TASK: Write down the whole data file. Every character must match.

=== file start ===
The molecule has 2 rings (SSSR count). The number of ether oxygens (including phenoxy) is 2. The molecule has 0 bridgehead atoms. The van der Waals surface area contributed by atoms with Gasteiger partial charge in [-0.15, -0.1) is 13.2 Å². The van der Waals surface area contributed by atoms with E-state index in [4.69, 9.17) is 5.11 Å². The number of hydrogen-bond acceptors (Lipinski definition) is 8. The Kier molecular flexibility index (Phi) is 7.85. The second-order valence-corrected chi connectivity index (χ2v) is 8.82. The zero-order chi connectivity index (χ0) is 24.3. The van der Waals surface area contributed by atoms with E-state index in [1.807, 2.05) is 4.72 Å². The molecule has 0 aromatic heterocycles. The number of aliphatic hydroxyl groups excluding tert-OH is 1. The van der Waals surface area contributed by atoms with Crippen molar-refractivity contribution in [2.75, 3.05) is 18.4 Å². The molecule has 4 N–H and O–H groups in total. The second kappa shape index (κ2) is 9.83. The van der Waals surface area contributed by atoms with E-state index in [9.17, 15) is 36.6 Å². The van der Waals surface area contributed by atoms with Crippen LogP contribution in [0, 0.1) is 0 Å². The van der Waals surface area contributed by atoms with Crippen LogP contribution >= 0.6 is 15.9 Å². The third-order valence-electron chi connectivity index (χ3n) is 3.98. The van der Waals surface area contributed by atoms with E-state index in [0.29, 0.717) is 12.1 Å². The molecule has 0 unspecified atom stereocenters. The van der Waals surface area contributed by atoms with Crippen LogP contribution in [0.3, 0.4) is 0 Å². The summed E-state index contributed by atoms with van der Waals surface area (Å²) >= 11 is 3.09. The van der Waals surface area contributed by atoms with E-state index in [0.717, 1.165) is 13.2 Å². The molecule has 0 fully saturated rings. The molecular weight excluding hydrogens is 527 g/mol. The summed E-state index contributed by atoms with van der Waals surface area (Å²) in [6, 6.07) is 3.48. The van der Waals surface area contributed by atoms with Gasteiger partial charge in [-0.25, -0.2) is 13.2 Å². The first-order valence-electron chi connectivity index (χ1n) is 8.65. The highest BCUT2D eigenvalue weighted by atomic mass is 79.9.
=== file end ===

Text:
The molecule has 2 rings (SSSR count). The number of ether oxygens (including phenoxy) is 2. The molecule has 0 bridgehead atoms. The van der Waals surface area contributed by atoms with Gasteiger partial charge in [-0.15, -0.1) is 13.2 Å². The van der Waals surface area contributed by atoms with E-state index in [4.69, 9.17) is 5.11 Å². The number of hydrogen-bond acceptors (Lipinski definition) is 8. The Kier molecular flexibility index (Phi) is 7.85. The second-order valence-corrected chi connectivity index (χ2v) is 8.82. The zero-order chi connectivity index (χ0) is 24.3. The van der Waals surface area contributed by atoms with E-state index in [1.807, 2.05) is 4.72 Å². The molecule has 0 aromatic heterocycles. The number of aliphatic hydroxyl groups excluding tert-OH is 1. The van der Waals surface area contributed by atoms with Crippen molar-refractivity contribution in [2.75, 3.05) is 18.4 Å². The molecule has 4 N–H and O–H groups in total. The second kappa shape index (κ2) is 9.83. The van der Waals surface area contributed by atoms with E-state index in [9.17, 15) is 36.6 Å². The van der Waals surface area contributed by atoms with Crippen LogP contribution in [0, 0.1) is 0 Å². The van der Waals surface area contributed by atoms with Crippen LogP contribution >= 0.6 is 15.9 Å². The third-order valence-electron chi connectivity index (χ3n) is 3.98. The van der Waals surface area contributed by atoms with E-state index in [0.29, 0.717) is 12.1 Å². The molecule has 0 unspecified atom stereocenters. The van der Waals surface area contributed by atoms with Crippen LogP contribution in [0.3, 0.4) is 0 Å². The summed E-state index contributed by atoms with van der Waals surface area (Å²) >= 11 is 3.09. The van der Waals surface area contributed by atoms with E-state index in [0.717, 1.165) is 13.2 Å². The molecule has 0 fully saturated rings. The molecular weight excluding hydrogens is 527 g/mol. The summed E-state index contributed by atoms with van der Waals surface area (Å²) in [6, 6.07) is 3.48. The van der Waals surface area contributed by atoms with Gasteiger partial charge in [-0.25, -0.2) is 13.2 Å². The first-order valence-electron chi connectivity index (χ1n) is 8.65. The highest BCUT2D eigenvalue weighted by atomic mass is 79.9.